• Photo by Rantje Allen

  • Photo by William Tan

  • Photo by Rantje Allen

  • Photo by William Tan

  • Photo by Rantje Allen

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Tag Archives: Tarsius supriatnai

Tarsius genus gains two Gorontalo species

Tarsius genus of primates gains two Gorontalo species, thanks to recent research. Tarsiers are the smallest of primates. They are known for their large eyes, jumping ability, and shrill duet calls.

Two New Species in the Tarsius Genus

Distribution map of Tarsius spp.

Researchers Shekelle, Groves, Maryanto, and Mittermeier published the result of their studies in 2017. In it, they named two new tarsier species. One is Tarsius supriatnai. Its name honors Dr. Jatna Supriatna. He sponsored most of the collaborative research on tarsiers in Indonesia. This new species lives in western Gorontalo until the Bone River. Its common name is Jatna’s spectral tarsier.

The second new species is Tarsius spectrumgurskyae. Its name honors Dr. Sharon Gursky whose life work is tarsiers. This new species lives from east of the Bone River to the tip of the Minahasa peninsula. Its common name is Gursky’s spectral tarsier.

With these two new species, the total species count for the Tarsius genus is now eleven. Based on developments in research, the species T. spectrum in no longer used.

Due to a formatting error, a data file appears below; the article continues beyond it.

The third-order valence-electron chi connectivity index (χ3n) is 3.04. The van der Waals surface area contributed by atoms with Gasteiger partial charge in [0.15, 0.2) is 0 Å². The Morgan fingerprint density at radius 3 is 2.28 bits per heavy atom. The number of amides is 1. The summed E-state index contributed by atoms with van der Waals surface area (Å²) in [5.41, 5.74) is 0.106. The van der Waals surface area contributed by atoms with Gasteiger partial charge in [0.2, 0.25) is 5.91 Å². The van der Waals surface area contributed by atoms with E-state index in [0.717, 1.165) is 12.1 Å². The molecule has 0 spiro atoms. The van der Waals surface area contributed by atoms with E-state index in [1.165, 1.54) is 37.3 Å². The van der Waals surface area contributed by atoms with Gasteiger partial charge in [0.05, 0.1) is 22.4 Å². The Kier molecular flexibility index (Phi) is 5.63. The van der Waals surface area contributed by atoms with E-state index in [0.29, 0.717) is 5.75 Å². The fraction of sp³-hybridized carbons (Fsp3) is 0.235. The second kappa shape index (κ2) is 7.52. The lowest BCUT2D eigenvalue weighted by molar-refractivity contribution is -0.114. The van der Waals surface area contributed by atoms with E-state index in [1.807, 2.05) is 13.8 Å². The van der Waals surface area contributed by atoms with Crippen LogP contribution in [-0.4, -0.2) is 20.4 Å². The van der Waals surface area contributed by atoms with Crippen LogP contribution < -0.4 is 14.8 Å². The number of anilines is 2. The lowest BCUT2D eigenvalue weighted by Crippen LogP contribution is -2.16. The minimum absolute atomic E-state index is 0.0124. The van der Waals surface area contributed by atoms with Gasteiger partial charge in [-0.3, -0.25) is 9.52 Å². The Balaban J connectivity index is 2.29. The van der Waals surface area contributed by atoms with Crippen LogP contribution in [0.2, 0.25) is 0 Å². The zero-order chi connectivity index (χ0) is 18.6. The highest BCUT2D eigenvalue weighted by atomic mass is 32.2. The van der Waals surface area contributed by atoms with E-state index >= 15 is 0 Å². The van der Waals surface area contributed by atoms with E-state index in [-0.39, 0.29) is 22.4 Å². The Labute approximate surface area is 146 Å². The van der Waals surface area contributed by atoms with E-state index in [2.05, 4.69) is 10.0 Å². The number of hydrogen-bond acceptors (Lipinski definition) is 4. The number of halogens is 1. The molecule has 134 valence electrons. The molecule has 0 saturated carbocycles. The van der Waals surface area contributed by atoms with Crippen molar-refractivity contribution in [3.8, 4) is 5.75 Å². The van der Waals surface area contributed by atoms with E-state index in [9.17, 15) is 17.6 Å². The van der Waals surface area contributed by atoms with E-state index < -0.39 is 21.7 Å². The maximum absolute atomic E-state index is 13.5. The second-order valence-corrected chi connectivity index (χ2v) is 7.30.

Duet Call Determines the Species

tarsius in a palm
A tarsius from Gorontalo

Although small physical distinctives exist between species, the way researchers easily determine species in the field is by duet call. Tarsiers mate for life, and male-female pairs call to each other. Each species has a distinctive call. The female begins the call and the male answers. Then, their call continues in distinctive patterns as they sing their song together. Spectrogram analysis played a crucial role in the 2017 research. Moreover, genetic analysis confirms the identification based on duet call.

Additionally, researchers discovered that geography is also a good way to determine species. With Sulawesi’s complex geological history, populations of spectral tarsiers developed in isolation. They also tend to remain close to where they were born.

The Smallest Primate

Tarsiers are known as the world’s smallest primate. From head to tail, they measure between thirty and forty centimeters. Body weight is around 100 grams, although males can weigh up to 126 grams. Their arms and tail are especially long, given their small bodies. Moreover, their eyes are large and useful for nighttime foraging. They eat insects and lizards. 

Natural predators include snakes, owls, monitor lizards, and rats. Spectral tarsiers are listed as a protected species according to Indonesian law PP. No. 7/1999 and UU No. 5/1990.

Tarsiers are only found on Sulawesi and a few surrounding islands up to the southern Philippines. They live in dense forests. The two new species of spectral tarsiers can only be viewed in the wild with special arrangements. However, trips to see each species must be organized separately since they live in different jungle reserves in Gorontalo.    If you would like to arrange jungle trekking after your diving in Gorontalo, please let us know when you make your dive reservations with us.

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